The Global Energy Crunch
If we insist on doing the transition the hard, slow, costly way rather than the easy, fast, cheap way, it's going to be a needlessly arduous, soul-crushing slog.
Let's cover a few common-sense points and ask a few questions about the Global Energy Crunch.
Let's start with the high-tech, super-costly solutions that many promote as the surefire source of abundant, affordable energy: thorium reactors, mini/modular-reactors, clean coal plants and fusion.
Every one of these may turn out to be a solution, but in the here and now they take many years to build and huge sums of money.
Full-scale functioning examples of these technologies do not yet exist. Various prototypes are in development, but the timelines are long and uncertain.
For example, one modular nuclear reactor design recently gained approval, and the first prototype will hopefully be ready for testing in 2030. As for when we can expect the first full-scale modular nuclear reactor to start producing electricity, nobody knows. How many units can be manufactured per year is also unknown. Any practical guess is decades.
Nuclear reactors are costly to build, regardless of their fuel cycle. Cost and time over-runs are the norm. Five years becomes nine years and $1 billion becomes $3 billion. New technologies are especially prone to over-runs. There are about 440 functioning nuclear reactors on the planet and about 55 under construction in 19 countries. The existing reactors supply about 10% of global electricity--in other words, a fraction of total energy consumption.
As for everyone's favorite solution, the so-called renewables of wind/solar--actually replaceables--we all know the problem: they're intermittent.
So you need a second power generation system to fill the gaps when the sun goes down and the wind dies. As for batteries-- even mega-batteries only hold a tiny percentage of total energy consumption. And it's already clear that there aren't enough minerals to build hundreds of millions of high-tech batteries, which by the way, are alsoreplaceable, i.e. must be replaced every decade or so. (See chart below.)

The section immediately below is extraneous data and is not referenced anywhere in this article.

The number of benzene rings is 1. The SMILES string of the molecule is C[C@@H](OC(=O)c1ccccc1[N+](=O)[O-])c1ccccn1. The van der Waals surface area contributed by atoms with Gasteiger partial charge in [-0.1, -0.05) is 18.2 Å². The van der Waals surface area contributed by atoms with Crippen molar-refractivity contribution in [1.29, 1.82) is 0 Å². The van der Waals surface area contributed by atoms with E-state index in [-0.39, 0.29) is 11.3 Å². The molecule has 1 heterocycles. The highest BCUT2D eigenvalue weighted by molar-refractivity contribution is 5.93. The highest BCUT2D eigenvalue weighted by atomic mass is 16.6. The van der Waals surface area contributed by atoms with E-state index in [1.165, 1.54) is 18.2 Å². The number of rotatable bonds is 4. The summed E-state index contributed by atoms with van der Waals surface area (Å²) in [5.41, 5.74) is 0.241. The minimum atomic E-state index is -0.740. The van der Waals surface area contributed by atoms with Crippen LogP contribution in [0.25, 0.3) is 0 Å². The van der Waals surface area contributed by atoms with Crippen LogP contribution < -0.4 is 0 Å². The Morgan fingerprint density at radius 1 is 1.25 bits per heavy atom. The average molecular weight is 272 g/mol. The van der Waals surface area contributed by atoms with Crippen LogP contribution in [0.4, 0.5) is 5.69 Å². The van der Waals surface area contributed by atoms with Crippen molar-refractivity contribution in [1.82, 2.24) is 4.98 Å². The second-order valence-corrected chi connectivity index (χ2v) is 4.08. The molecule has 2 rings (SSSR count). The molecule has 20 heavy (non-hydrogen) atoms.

Common-sense suggests it is folly to shut down existing energy sources until a replacement system is up and running.
Yet that seems to be official policy in many places. The idea that getting rid of undesirable energy sources will magically create desirable energy sources is delusional, yet that idea is apparently quite compelling.
Maintaining two energy generation systems--one intermittent and one for backup--is inherently more expensive than having one system.
Whether the backup is battery or another energy source (or some of both), it doesn't matter: the cost is greater regardless of the type of backup.
The global energy crunch is real and has no easy, cheap, quick fix.
That doesn't mean we're powerless (heh).
Let's ask a few questions of the planet's largest energy consumers: Europe, North America, China and Japan.
You see where this is leading: conservation is the fastest, lowest-cost, lowest-technology way to reduce energy consumption by reducing waste.
Rather than invest in universal conservation and incentives to reduce wasteful behaviors (heating empty spaces 24/7, etc.), we've squandered decades and trillions of dollars, yuan, yen and euros on bridges to nowhere, wars of choice, speculative excess, virtue-signaling and the mindless consumption of the waste is growth Landfill Economy.
We've squandered trillions that were borrowed and now we have to pay interest on the wasted money.
Many solutions are solely behavioral and require no new infrastructure at all.
For example, everyone driving themselves to the city center could stop at a bus stop or equivalent gathering place and pick up three other commuters. Tollways could be reprogrammed to reward vehicles with four passengers.
There are many such behavioral solutions that conserve energy on a mass scale.
For some mysterious reason, we seem collectively enamored of high-tech solutions that demand decades and trillions of dollars rather than solutions that are within reach.
Waste is not growth.
This is the central delusion of the modern economic mindset and the global economy. Eliminating glaringly obvious waste and using basic technologies (geothermal heat exchange, insulation) are the common-sense first steps to the goal of maintaining energy supplies at affordable levels.
The technologies to radically reduce waste have been around since the late 1970s / early 1980s. Rocky Mountain Institute (RMI) (Wikipedia):
By 1978, experimental physicist Amory Lovins had published many books, consulted widely, and was active in energy affairs in some fifteen countries as synthesist and lobbyist. Lovins is a main proponent of the soft energy path.
At RMI's headquarters the south-facing building complex is so energy-efficient that, even with local -40 Â°F (-40 Â°C) winter temperatures, the building interiors can maintain a comfortable temperature solely from the sunlight admitted plus the body heat of the people who work there. The environment can actually nurture semi-tropical and tropical indoor plants.
If we insist on doing the transition the hard, slow, costly way rather than the easy, fast, cheap way, it's going to be a needlessly arduous, soul-crushing slog. Perhaps we need some uncommon sense since common senseappears to be so scarce.
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